Qualify for residency in Norway through false family reunions 


Men from Bangladesh, Pakistan and Nigeria pay women to marry them in Southern Europe and then spend just enough time in Norway so that the man is granted permanent residency.

At the start of 2014, 19 men from Bangladesh came to Norway. They all carried a marriage certificate from Cyprus, and several of them had been married by the same man.

Their wives were from Romania and Bulgaria, and stated that they were working in Norway as cleaning personnel. The husbands then applied for family reunion, and according to the EEA agreeement, they formally qualify for permanent residency under these circumstances.

In Oslo there are currently more EEA-citizens who apply for family reunion with their spouse than Norwegian applicants. According to police, around half of the marriages are described as atypical.

In 2011 there were 167 applications from EEA-citizens, whereas the number this year could end up at 600 if the current trend continues throughout the year. The paradox is that the rules are quite strict if one of the individuals involved is Norwegian, whereas it is much easier to be granted family reunion with your spouse if the one person is an EEA-citizen.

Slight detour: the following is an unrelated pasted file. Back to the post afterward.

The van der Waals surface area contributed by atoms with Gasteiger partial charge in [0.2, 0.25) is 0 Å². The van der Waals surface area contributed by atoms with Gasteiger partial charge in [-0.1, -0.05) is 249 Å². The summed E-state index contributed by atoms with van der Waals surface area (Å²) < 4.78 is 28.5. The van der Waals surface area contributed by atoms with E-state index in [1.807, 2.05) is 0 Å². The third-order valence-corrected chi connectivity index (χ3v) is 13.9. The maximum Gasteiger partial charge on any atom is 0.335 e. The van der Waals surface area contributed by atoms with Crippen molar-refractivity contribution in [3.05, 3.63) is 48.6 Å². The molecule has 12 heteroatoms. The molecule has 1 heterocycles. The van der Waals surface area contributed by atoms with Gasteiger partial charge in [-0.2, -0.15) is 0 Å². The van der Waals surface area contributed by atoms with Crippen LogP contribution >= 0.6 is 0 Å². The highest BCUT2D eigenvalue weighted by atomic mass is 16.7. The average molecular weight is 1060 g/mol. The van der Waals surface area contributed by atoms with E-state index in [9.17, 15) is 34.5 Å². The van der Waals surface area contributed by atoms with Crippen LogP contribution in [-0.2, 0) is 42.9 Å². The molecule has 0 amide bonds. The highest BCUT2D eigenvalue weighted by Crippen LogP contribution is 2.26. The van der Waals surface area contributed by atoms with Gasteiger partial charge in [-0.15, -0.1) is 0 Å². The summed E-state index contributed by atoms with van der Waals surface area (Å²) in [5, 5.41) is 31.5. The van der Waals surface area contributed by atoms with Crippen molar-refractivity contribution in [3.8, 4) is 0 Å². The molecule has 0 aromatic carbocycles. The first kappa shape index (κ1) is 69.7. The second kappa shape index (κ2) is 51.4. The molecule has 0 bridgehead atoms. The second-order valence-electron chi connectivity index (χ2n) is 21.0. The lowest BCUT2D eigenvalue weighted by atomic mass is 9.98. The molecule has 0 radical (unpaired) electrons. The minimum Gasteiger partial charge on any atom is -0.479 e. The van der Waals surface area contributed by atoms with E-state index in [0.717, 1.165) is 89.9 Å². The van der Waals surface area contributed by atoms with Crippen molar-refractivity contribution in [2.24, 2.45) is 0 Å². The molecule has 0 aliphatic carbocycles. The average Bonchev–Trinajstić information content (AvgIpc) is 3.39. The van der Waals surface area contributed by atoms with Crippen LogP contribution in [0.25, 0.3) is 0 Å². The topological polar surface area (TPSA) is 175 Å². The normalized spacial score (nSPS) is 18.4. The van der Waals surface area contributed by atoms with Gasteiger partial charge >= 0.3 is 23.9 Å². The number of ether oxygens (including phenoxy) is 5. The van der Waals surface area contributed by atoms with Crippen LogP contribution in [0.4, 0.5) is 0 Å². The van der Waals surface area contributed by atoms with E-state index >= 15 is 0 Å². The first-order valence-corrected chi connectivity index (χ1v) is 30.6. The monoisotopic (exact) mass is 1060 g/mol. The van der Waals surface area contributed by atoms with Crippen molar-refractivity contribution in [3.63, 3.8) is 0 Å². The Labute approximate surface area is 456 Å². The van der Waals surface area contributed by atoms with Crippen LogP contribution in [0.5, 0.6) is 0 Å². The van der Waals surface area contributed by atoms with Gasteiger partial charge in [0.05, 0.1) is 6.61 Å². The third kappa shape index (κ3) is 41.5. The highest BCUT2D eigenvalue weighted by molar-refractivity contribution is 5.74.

“In principle these applications are approved as long as the EEA-citizen can document that they work in Norway and show proof of their marriage. However, we do see definite signs that neither the employment nor marriage is real,” says office manager Fredrik Strøm at the Oslo Police’s foreign department.

If the marriage or employment is investigated and turns out to be fictional, the Directorate of Immigration (UDI) makes the final decision on whether or not the persons involved will be deported.

“Even though we are able to identify these cases it is demanding to investigate and substantiate that these individuals actually do not qualify for residency in Norway. The implications of the EEA regulations, which are based on the free flow of labour, is huge when it comes to these cases,” Strøm explains.

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